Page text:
According to BrokerCheck records former financial advisor Charles Bloom (Bloom), formerly employed by Chelsea Financial Services (Chelsea Financial) has been subject to at least two customer complaints. In addition, Bloom has been subject to three regulatory actions, one employment termination for cause, and two financial disclosures including a bankruptcy filing. According to records kept by The Financial Industry Regulatory Authority (FINRA), many of the complaints against Bloom concern allegations of unsuitable investments.
In July 2018 Bloom consented to a FINRA sanction and findings that he refused to appear for testimony in connection with an investigation into allegations that Bloom engaged in an unsuitable pattern of trading in at least three customer accounts. Bloom accepted a bar from the securities industry.
In November 2017 a customer filed a complaint alleging that Bloom engaged in unsuitable recommendations and made misrepresentation with regard to a REIT purchase. The customer alleged $99,326 and the claim is currently pending.
Brokers are required under the securities laws to treat their clients fairly. This obligation includes the duties to disclose material risks of the investments they recommend and to present products, particularly complex or confusing products, in a fair and balanced manner that allows the client to evaluate the recommendation. Another important obligation advisors have is to make only suitable recommendations for investments to the client. There are many investments that are not appropriate for the majority of investors or for certain investors given their risk tolerance, age, and other factors. Advisors should not present these investment options to clients. There are two screens that advisors must employ to determine whether an investment is suitable for a client. First, there must be a reasonable basis for the recommendation – meaning that the product has been investigated and due diligence conducted into the investment’s features, benefits, risks, and other relevant factors. The advisor must conclude that the investment is suitable for at least some investors and some securities may be suitable for no one. Second, the broker then must match the investment as being appropriate for the customer’s specific investment needs and objectives such as the client’s retirement status, long or short term goals, age, disability, income needs, or any other relevant factor.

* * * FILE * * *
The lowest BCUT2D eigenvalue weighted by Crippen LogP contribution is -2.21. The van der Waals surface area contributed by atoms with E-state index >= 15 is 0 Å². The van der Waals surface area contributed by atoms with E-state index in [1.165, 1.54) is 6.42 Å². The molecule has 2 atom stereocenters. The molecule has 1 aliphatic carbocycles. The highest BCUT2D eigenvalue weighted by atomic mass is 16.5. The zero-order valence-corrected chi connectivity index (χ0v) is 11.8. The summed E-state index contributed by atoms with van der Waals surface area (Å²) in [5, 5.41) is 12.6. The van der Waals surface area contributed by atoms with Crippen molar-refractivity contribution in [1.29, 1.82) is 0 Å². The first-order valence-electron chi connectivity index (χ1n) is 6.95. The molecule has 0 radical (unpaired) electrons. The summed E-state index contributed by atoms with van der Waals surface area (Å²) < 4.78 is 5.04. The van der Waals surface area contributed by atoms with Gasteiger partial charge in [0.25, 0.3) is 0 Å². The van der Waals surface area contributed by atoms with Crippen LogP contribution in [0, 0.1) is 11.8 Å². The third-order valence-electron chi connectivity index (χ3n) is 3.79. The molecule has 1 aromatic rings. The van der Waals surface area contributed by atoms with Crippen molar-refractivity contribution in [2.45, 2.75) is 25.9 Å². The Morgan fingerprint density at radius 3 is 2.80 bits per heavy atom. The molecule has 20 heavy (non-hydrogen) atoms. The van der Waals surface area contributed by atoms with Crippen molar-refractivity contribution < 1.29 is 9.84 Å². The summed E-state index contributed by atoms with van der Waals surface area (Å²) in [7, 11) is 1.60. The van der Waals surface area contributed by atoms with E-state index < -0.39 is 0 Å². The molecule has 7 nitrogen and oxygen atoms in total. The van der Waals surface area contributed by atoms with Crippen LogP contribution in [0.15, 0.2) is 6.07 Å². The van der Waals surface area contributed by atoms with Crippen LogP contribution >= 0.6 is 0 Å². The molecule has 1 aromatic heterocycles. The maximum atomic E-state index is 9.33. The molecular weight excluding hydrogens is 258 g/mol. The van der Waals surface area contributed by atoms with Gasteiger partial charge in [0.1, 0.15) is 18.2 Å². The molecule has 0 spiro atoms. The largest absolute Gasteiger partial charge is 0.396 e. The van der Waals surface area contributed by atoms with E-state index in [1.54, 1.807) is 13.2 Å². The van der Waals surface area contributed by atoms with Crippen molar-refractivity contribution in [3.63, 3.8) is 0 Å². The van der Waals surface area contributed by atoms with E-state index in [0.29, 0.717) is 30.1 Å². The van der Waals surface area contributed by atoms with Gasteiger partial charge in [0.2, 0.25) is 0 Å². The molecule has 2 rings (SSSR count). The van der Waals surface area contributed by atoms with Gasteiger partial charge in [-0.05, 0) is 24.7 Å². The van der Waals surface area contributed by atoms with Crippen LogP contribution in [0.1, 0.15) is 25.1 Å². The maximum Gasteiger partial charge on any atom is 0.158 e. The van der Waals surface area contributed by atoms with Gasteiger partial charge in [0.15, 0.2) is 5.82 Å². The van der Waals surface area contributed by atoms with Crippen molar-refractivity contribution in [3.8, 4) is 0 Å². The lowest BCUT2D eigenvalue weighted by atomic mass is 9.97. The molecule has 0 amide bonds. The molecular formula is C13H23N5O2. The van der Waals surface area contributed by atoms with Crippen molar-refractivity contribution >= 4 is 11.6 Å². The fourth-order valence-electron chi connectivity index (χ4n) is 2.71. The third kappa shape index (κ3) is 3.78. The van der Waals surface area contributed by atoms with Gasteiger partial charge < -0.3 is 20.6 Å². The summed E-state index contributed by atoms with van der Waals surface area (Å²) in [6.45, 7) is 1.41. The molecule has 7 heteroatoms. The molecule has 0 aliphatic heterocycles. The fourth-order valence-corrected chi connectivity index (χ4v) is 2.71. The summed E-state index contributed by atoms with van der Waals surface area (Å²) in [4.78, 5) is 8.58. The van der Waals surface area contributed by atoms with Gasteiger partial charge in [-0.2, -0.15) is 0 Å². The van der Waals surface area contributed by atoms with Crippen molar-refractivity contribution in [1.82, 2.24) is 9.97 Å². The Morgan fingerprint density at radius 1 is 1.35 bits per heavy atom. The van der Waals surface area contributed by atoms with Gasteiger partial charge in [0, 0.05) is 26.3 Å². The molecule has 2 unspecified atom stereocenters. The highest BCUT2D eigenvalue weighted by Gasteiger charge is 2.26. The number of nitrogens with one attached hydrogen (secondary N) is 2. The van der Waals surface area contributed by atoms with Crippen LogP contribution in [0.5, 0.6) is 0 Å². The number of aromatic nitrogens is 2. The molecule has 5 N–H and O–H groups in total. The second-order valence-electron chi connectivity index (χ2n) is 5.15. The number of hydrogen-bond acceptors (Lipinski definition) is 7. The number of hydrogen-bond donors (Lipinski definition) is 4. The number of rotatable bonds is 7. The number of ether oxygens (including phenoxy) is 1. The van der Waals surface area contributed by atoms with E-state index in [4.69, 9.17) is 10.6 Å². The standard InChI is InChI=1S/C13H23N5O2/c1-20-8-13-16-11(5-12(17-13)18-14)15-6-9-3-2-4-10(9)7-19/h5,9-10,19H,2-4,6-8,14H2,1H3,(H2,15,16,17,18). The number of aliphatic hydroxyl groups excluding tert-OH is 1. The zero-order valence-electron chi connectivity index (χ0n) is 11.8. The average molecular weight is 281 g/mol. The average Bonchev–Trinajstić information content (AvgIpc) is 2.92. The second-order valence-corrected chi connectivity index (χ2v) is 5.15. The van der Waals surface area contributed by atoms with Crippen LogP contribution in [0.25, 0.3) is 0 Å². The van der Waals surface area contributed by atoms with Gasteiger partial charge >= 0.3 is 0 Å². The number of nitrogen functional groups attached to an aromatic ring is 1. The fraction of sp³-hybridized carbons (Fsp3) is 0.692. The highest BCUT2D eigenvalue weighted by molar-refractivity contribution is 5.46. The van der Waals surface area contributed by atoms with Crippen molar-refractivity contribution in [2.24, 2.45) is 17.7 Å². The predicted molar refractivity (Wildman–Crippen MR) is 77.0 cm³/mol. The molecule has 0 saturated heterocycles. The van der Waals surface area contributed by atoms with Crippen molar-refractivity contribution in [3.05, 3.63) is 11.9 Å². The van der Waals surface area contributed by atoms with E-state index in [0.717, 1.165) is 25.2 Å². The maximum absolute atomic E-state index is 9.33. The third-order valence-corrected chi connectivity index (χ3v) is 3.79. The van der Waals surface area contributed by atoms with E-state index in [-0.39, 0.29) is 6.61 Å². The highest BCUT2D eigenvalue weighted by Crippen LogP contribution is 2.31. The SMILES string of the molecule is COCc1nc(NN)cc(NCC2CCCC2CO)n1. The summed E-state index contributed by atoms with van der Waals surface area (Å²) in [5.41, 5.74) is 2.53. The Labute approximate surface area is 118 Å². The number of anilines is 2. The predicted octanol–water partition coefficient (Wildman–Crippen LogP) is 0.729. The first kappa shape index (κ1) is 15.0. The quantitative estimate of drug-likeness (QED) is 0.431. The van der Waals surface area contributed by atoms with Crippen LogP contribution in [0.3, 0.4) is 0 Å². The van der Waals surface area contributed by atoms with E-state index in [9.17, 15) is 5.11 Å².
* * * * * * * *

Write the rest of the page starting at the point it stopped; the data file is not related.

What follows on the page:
According to newsources, a study revealed that 7.3% of financial advisors had a customer complaint on their record when records from 2005 to 2015 were examined. Brokers must publicly disclose reportable events on their BrokerCheck reports that include customer complaints, IRS tax liens, judgments, investigations, terminations, and criminal cases. In addition, research has show a disturbing pattern with troublesome brokers where brokers with high numbers of customer complaints are not kicked out of the industry but instead these brokers are sifted to lower quality brokerage firms with loose hiring practices and higher rates of customer complaints. These lower quality firms may average brokers with five times as many complaints as the industry average.
Bloom entered the securities industry in 2000. From April 2014 until January 2015 Bloom was associated with IAA Financial LLC. From January 2015 until December 2015 Bloom was registered with International Assets Advisory, LLC. Finally, from January 2016 until July 2018 Bloom was registered with Chelsea Financial out of the firm’s Royal Palm Beach, Florida office location.
Investors who have suffered losses are encouraged to contact us at (800) 810-4262 for consultation. At Gana Weinstein LLP, our attorneys are experienced representing investors who have suffered securities losses due to the mishandling of their accounts. Claims may be brought in securities arbitration before FINRA. Our consultations are free of charge and the firm is only compensated if you recover.